What I've done is plant an idea in your head.

What I've done is chosen the products of several investment companies with proven track records.

I was wondering why the bare infinitive sounds right in the first, but the past participle sounds right in the second.


2 Answers 2


In general, either the bare infinitive or the past participle is supposed to be possible in this kind of construction, with no special restrictions that I know of.

In English, [when a verb phrase is focalized], it can appear either as a bare infinitive or as a to-infinitive, as shown in (1c). However, when a progressive -ing form is used in the presuppositional clause, the focus verb has to be in -ing form as well (6a), and when a perfective -en form is used in the presuppositional clause, the focus verb can optionally be in -en form, as in (6b).

(6) a. What I'm doing is patting/*pat/*to pat the cat.
b. What I have done is taken/take/to take a taxi to school.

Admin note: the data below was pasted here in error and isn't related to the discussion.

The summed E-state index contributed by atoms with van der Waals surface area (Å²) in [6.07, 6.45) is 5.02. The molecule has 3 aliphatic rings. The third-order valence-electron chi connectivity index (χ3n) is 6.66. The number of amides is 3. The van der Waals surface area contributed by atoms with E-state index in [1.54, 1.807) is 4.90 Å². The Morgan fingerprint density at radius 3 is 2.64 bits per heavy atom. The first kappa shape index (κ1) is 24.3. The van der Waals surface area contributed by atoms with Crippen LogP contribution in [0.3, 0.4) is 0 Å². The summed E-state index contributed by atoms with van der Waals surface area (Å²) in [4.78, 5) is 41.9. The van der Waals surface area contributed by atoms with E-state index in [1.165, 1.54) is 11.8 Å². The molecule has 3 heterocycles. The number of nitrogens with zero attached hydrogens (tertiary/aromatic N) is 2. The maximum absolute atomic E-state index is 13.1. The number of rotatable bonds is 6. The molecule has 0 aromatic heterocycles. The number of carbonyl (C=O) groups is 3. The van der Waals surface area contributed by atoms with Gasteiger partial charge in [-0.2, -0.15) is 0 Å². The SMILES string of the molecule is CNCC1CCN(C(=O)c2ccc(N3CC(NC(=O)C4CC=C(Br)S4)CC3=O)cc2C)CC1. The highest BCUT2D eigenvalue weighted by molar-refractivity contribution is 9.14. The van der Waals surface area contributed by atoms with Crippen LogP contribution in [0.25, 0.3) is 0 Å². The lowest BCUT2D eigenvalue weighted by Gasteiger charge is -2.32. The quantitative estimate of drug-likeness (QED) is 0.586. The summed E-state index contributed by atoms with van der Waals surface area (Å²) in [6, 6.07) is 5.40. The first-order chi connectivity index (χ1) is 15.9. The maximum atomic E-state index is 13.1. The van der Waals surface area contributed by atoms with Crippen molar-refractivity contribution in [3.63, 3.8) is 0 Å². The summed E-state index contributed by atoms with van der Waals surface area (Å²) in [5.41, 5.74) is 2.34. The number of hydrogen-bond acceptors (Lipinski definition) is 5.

–"On the Syntactic and Semantic Properties of VP Foci in Pseudocleft Sentences in Japanese", Yuki Ishihara, p. 37

"What I've done is planted an idea in your head" doesn't sound wrong to me. "What I've done is choose the products..." also doesn't exactly sound wrong, although I do prefer "chosen". Maybe people who usually prefer past-participle forms in these contexts have more tolerance for "plant" than for "choose" because the phonological form of "plant" is similar to that of a past participle such as "burnt" or "meant".


While "What I've done is plant..." flows and sounds correct, it actually isn't. If you separated the contraction I've it becomes I have and you are left with:"What I have done is plant an idea in your head." Plant should become planted to ensure grammatical accuracy.

  • Can you cite a source that says that sentences like "What I have done is plant an idea in your head" are incorrect?
    – herisson
    Apr 12, 2017 at 22:03

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